"Rehabilitation will begin in six weeks. Full recovery is expected to take three to four months."

That means Marshall might be ready to resume football activities in time for the start of training camp in late July.

And the circumstances surrounding the mishap?

Marshall subsequently admitted the injury was a result of "horseplay" (he was apparently wrestling with his brother). On Thursday, Marshall said he's really a good guy who just needs to grow up.

"Being truthful, it is time for me to grow up on and off the field," Marshall admitted. "I'm not just a guy that's on the team; I'm a starter and have a lot of responsibility on this team. We have goals that we're trying to reach, and I play a big role in that."

In an impromptu meeting with reporters, Marshall also made light of Denver Post columnist Woody Paige, who called him immature, but he agreed that he needs to act his age.

Not everybody took the incident so seriously. Tight end Tony Scheffler, who recently spent six weeks in Atlanta working out with Marshall and Jay Cutler, actually made light of the situation.

"I've done things like that, too," Scheffler said. "It may seem silly to the public. When you read it, you're like, 'OK, there's got to be more to the story.' But at the same time, I've been in that situation, too, where no one believes my story. I'm accident-prone and I can tell similar stories as his. Luckily, he didn't get hurt too badly.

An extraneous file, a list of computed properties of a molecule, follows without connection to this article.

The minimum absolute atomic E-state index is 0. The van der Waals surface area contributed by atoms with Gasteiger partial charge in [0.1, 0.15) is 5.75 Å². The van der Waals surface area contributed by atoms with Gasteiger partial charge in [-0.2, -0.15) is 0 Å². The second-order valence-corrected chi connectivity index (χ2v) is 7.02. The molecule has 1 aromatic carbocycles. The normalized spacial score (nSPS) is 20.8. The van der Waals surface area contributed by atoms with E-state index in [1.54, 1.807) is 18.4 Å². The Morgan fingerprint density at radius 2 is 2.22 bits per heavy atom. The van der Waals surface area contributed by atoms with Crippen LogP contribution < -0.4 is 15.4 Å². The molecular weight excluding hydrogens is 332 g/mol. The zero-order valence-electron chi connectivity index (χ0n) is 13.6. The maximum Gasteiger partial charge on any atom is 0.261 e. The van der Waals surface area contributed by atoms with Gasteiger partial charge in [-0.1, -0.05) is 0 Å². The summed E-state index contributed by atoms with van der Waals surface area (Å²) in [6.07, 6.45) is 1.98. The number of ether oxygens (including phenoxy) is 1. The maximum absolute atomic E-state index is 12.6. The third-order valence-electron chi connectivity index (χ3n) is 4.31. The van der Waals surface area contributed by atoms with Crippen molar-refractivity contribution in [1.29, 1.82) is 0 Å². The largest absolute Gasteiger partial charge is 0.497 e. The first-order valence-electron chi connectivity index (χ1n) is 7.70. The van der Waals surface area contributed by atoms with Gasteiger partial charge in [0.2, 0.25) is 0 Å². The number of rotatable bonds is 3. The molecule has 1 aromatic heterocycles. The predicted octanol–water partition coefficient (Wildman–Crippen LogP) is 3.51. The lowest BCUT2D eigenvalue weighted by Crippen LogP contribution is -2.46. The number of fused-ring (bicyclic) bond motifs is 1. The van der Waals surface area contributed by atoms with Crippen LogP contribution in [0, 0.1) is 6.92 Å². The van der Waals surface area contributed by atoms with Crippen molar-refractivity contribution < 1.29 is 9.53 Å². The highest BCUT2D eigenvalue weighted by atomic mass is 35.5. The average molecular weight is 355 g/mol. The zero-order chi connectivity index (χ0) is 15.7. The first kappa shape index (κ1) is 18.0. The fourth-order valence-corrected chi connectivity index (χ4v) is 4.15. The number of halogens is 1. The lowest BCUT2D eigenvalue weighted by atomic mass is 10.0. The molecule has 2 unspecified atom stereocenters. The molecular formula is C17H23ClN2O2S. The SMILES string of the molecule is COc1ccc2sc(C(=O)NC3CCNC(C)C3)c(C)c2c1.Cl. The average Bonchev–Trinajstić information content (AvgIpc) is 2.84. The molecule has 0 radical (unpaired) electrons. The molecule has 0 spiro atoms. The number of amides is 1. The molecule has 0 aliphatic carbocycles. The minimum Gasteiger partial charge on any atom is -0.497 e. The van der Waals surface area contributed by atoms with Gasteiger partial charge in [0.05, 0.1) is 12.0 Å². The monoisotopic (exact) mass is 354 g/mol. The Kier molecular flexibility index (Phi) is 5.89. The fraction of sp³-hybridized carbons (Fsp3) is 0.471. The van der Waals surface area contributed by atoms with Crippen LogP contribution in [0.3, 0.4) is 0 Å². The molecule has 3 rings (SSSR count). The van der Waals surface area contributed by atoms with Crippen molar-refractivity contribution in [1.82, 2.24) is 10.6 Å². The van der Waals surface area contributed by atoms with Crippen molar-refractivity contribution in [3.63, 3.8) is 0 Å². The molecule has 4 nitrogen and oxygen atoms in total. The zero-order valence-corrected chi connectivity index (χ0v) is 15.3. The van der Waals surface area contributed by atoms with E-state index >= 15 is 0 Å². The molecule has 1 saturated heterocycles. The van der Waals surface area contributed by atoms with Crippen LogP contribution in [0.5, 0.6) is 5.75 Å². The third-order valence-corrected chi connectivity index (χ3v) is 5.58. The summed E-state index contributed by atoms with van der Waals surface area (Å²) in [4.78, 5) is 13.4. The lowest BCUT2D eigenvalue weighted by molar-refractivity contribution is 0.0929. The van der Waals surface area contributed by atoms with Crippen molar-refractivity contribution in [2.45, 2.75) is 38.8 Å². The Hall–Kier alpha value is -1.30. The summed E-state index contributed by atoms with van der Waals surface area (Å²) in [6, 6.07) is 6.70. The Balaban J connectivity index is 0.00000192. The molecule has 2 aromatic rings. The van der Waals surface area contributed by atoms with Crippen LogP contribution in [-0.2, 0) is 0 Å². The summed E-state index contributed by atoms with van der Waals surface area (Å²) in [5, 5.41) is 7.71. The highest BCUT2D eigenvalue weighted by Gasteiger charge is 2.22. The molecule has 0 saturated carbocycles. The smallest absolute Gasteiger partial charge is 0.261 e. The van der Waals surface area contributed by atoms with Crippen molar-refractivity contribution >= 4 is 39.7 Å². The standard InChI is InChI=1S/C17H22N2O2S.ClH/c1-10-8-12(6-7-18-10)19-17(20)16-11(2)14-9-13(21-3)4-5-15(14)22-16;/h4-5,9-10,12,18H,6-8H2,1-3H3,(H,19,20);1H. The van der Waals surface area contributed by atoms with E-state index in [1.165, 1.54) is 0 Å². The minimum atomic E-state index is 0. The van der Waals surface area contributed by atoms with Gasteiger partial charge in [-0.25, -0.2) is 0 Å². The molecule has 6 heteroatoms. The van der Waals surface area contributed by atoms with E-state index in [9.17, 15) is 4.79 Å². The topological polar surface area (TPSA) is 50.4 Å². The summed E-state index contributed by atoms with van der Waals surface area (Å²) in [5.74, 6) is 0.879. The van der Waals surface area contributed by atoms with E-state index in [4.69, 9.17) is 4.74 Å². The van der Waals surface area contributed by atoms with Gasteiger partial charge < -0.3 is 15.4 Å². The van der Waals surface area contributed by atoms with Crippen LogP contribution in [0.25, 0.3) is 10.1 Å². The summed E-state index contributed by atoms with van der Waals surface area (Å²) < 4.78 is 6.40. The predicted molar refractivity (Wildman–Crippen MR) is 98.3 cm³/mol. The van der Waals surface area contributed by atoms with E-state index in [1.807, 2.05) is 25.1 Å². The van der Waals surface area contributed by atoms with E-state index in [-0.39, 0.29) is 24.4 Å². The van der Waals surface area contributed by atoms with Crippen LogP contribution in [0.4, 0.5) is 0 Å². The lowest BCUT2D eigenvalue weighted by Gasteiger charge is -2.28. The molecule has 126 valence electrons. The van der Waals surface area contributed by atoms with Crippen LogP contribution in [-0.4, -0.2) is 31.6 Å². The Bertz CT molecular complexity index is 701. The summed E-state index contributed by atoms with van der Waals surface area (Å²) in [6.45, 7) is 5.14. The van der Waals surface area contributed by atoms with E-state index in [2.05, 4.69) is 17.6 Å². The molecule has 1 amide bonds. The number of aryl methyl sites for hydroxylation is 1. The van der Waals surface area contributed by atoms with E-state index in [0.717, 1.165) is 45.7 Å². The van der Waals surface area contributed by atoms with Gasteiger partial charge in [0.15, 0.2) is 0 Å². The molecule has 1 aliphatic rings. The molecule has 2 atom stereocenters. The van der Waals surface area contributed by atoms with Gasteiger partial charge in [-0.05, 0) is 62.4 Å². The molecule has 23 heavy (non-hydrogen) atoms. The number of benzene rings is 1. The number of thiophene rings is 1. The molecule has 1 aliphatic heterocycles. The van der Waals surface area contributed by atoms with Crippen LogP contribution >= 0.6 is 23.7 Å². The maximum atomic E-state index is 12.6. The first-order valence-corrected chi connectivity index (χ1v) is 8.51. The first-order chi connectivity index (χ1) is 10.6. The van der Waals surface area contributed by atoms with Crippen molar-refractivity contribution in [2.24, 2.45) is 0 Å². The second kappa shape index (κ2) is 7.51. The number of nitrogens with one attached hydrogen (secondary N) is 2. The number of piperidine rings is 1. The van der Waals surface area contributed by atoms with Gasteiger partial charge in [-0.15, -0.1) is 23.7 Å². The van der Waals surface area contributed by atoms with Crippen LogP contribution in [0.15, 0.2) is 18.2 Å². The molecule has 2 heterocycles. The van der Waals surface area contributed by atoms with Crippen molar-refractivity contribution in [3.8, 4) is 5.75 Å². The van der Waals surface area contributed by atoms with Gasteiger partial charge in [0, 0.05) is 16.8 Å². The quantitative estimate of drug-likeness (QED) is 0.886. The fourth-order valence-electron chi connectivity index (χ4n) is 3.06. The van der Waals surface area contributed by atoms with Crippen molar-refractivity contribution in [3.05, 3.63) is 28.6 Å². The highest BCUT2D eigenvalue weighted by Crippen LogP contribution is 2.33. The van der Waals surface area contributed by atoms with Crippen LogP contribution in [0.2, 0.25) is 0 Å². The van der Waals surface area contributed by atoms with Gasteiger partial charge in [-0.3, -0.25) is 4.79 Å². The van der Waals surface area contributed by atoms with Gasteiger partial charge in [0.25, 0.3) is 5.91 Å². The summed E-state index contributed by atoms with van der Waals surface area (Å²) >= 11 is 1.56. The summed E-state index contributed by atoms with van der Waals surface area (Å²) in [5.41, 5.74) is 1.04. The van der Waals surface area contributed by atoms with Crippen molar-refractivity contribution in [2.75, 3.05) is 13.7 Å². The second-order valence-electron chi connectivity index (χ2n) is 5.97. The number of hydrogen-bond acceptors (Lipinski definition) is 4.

"It's one of those things you've just got to kind of laugh at, I guess."

With all due respect to Scheffler, I'll reserve my laughter until Marshall returns to work. In the meantime, I'll have to satisfy myself with Marshall's promises to behave.

"It's time for me to grow up," the man known as "Baby T.O." told reporters. "From here on out, it's Brandon Marshall, clean-cut guy. ..."

Let's hope it works out that way. ... Don't get me wrong; I'm not looking to knock Marshall for a single accident. But the talented youngster's recent history cuts into my willingness to give him the benefit of the doubt.

Last March, Marshall was arrested on suspicion of false imprisonment and domestic violence stemming from a domestic dispute. The charges were dismissed last May. Last October, Marshall was arrested on suspicion of driving under the influence. His trial in that matter was postponed on Monday.

A new trial date was set for June after Marshall's attorney asked for a delay.

In December Marshall got into a brief shouting match in a receivers meeting with assistant coach Jeremy Bates, but denied rumors that he told Bates to cut him from the team.

Marshall also was partying with Darrent Williams the night the cornerback was slain in a drive-by shooting on Jan. 1, 2006. Former teammate Javon Walker said Marshall sprayed champagne on some bar patrons, sparking a confrontation that preceded the shooting, which remains unsolved.

"I have a lot of growing up to do," Marshall conceded on Thursday. "I should never have gotten a DUI. You should never hear negative stuff about Brandon Marshall in the media. I know right from wrong. And I'm a great person with a big heart. But it is time, on a serious note, to grow up.